Green Square poses transport challenge

By Jane Dargaville
Despite the City of Sydney's own predictions its Green Square renewal project was a transport fiasco waiting to happen, it still holds high hopes for the project.
The Green Square project in Sydney aims to reinvigorate a cluster of the city’s oldest suburbs –including Zetland, Beaconsfield, Alexandria, Waterloo and Rosebery – and covers an area of 292 hectares in the city’s inner-south.
The City of Sydney’s vision is “to transform Green Square into an attractive, vibrant and sustainable urban place, with a diverse mix of housing, open spaces, offices, shops and facilities that will act as a focal point to the wider South Sydney area”.
At the heart of the development is the Green Square Town Centre, which is spruiked as a future vital and thriving commercial, retail, cultural and entertainment hub. Green Square is strategically located between Sydney’s CBD and Australia’s busiest international airport and shipping port, at Mascot and Botany Bay respectively.
After colonial settlement, the area was used as farmland before it evolved into the city’s main industrial area and, later, some parts were developed as housing for workers.
From the 1950s, manufacturing in the area began to decline and the vacant brownfield land that became a feature of the landscape was for many years considered to be of limited use.
With few public spaces or community facilities, inadequate roads and infrastructure, the area became degraded and decrepit.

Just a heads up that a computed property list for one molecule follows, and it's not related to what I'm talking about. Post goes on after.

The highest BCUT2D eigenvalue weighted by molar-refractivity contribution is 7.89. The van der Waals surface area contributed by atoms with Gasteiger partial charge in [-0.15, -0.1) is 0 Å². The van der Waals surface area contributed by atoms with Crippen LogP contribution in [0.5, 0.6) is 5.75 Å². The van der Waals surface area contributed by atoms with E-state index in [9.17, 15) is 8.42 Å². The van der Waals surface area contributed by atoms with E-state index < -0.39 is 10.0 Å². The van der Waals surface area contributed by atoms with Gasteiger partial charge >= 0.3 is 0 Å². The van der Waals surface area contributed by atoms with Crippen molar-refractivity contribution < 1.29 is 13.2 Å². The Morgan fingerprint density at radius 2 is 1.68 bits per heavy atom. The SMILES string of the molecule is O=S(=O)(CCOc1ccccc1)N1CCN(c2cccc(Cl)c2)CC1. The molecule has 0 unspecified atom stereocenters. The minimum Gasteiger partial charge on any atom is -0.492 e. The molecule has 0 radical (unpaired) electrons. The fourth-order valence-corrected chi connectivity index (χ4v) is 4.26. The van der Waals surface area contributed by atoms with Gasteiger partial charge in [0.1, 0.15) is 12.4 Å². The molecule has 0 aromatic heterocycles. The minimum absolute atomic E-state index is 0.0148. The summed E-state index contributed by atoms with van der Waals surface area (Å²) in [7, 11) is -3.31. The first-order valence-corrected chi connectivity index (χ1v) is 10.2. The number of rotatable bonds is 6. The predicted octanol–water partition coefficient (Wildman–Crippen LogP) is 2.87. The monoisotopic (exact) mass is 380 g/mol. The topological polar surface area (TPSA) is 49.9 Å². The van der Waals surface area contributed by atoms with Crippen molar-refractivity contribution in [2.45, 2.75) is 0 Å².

With urban renewal, however, the locality is predicted to become a hub of economic and employment growth over the next half century.
Projections are that, by 2031, the area will have a residential population of more than 44,000 people and a workforce of 22000.

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0 thoughts on “Green Square poses transport challenge

  1. Parts of Waterloo and Zetland are already in perpetual shadowland due to poorly designed apartment buildings that jut up into the air and are crammed ever so tightly together as to act like a shadow wall to sunlight. Sydney City Council and the NSW State Government are promising more, much more of the hideous same. Why we cannot have sensitively designed buildings that maximise sunlight and open space is not for any other reason than money, that is, money for unscrupulous developers. Moreover, the infrastructure cracks in the Green Square proposal are enormous and difficult to fix. For one, the telephone exchanges at Redfern and Kensington were never designed to deliver the anticipated huge telecommunications demand that Green Square will invoke. Telcos currently describe Waterloo as being on the fringes of already saturated networks and subject to appallingly slow net speeds. For another, Clover Moore’s vision of a light rail from Green Square to Central Station overlays fancy onto fact. Light rail, or ‘trams’ as they are called in Melbourne, are notoriously slow and inefficient when sharing the roads with cars, buses, etc. The only serious people mover would be a dedicated, underground metro. I know, apartment buildings that let in the sunlight, lots of open spaces and an extensive metro. I am talking about Barcelona, right, not Sydney?

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